PGP Encryption: A Layman’s Guide to How It Works

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The whole objective and purpose of encryption is to allow authorized people to view the data while making the data unreadable to anyone else. PGP is one of many different encryption methods that is used most commonly by businesses and organizations. The acronym PGP stands for Pretty Good Privacy and was created in 1991 by Phil Zimmermann. It has gone through many changes throughout the years, but PGP remains a very viable and popular method of encryption.

What are some of the basics of encryption? We call data that’s in its normal, readable state is referred to as plaintext and data that’s been encrypted is called ciphertext. Algorithms are used to turn plaintext data into ciphertext and depending on the encryption method, the number and type of algorithms used will differ.

The process of turning plaintext data into ciphertext is done with what are called “keys”. In some forms of encryption (like PGP which is excellent for mainframe encryption), keys are used to encrypt and decrypt the data and also during the actual encryption process. I’m sure this last statement about keys is more confusing than anything, so I’ll do my best to describe the use of keys in the method of encryption known as PGP.

When describing the process of PGP encryption, it’s best to first explain public-key cryptography (AKA asymmetric cryptography). To participate in the encryption and decryption of data using any method of encryption that utilizes public-key cryptography, each participant must have a public and private key pair. There is a cryptographic algorithm that links a user’s public and private key pair but it’s “computationally infeasible” to derive the private key from the public key which makes the use of these key pairs secure.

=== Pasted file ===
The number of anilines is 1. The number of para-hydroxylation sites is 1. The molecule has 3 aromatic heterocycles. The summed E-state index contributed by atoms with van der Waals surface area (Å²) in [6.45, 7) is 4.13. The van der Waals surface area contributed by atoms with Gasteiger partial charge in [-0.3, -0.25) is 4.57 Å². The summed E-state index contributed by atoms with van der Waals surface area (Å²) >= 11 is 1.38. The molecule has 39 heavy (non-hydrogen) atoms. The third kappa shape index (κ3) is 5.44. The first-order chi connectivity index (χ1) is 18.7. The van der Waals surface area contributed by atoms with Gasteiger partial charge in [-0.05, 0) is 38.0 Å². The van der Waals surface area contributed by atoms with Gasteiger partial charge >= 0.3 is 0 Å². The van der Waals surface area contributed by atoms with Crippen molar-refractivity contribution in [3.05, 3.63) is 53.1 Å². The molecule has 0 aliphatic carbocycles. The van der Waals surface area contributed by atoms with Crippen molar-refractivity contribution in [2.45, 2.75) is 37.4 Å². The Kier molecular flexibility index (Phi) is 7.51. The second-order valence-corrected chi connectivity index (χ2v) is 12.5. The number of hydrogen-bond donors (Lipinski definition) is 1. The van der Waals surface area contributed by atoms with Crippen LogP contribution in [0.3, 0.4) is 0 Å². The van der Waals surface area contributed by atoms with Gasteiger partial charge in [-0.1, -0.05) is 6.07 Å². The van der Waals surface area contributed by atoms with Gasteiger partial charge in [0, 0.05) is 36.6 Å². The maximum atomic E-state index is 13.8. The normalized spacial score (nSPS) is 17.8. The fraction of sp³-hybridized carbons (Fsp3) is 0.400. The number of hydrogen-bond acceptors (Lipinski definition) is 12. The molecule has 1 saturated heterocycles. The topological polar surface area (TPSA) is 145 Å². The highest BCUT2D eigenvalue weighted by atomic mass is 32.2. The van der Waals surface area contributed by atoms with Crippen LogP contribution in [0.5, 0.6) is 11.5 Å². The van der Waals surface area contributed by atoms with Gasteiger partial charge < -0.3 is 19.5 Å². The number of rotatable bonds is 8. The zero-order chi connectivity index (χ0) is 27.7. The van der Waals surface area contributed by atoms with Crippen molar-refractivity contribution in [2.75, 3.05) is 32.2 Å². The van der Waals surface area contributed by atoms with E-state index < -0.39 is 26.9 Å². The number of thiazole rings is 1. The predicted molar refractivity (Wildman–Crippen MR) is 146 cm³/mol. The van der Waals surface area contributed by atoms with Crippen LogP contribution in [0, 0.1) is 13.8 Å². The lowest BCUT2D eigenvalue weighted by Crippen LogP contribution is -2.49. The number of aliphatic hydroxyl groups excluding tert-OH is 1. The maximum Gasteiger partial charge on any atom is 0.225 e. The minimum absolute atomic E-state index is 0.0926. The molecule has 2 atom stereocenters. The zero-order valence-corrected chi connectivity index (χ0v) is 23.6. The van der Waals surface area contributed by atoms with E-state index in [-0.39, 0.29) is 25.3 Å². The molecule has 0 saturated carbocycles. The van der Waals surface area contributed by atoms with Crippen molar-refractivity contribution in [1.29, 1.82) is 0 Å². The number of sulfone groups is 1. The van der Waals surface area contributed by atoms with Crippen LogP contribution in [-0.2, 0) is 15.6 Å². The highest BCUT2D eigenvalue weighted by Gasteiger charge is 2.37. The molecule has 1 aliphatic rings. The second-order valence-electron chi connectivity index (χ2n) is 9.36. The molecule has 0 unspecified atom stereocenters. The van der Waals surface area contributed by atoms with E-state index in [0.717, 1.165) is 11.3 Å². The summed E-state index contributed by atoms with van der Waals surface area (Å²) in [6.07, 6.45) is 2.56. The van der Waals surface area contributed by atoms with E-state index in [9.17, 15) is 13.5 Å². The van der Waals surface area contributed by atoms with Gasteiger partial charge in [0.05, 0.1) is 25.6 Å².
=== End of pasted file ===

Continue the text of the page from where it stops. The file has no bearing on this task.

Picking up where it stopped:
First off, it’s important to note that throughout the process I’ll describe, there are numerous encryption algorithms and methods taking place to make the ciphertext data completely secure. By using many algorithms, PGP encryption is much more secure than most other methods of encryption. An added benefit of PGP is that during the encryption process, data is compressed up to 50% which takes unneeded stress off the network when sending data.

So how does the actual PGP encryption/decryption process work? The process of encrypting the data starts with a random key being generated. This key may look like this: SwizTCuPb4x. The data is then encrypted using that random key. This key will be what’s needed to actually decrypt the ciphertext in what’s called symmetric-key cryptography. Instead of simply leaving this key as it is (as is the case with encryption methods relying solely on symmetric-key cryptography), the key itself is then encrypted using the recipient’s public key. The result of this process is the encrypted data (ciphertext) and the encrypted random key. Both the encrypted data and encrypted key must be sent to the recipient so they can decrypt the data.

The process is then done basically in reverse by the recipient using their private key instead of their public key. The recipient uses their own private key to decrypt the encrypted key. At that point, the key is then back to its original state when it was randomly generated to start the encryption process. All that’s left to do is decrypt the ciphertext using the same key that was used to encrypt the data originally and the data will be as it was before the process commenced!

It’s really a very simple process that utilizes some of the most complex math and algorithms in the world! Encryption software is absolutely necessary for any organization that stores, sends or receives any sensitive data like credit card information or customer’s personal information. Both the sender and receiver must utilize the same encryption method and features within the chosen method to allow the recipient to decrypt the ciphertext. PGP is a worthy encryption method that can also be utilized as a data storage security solution as it encrypts the data while at rest instead of doing so on the fly.

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Source by Jed Lampi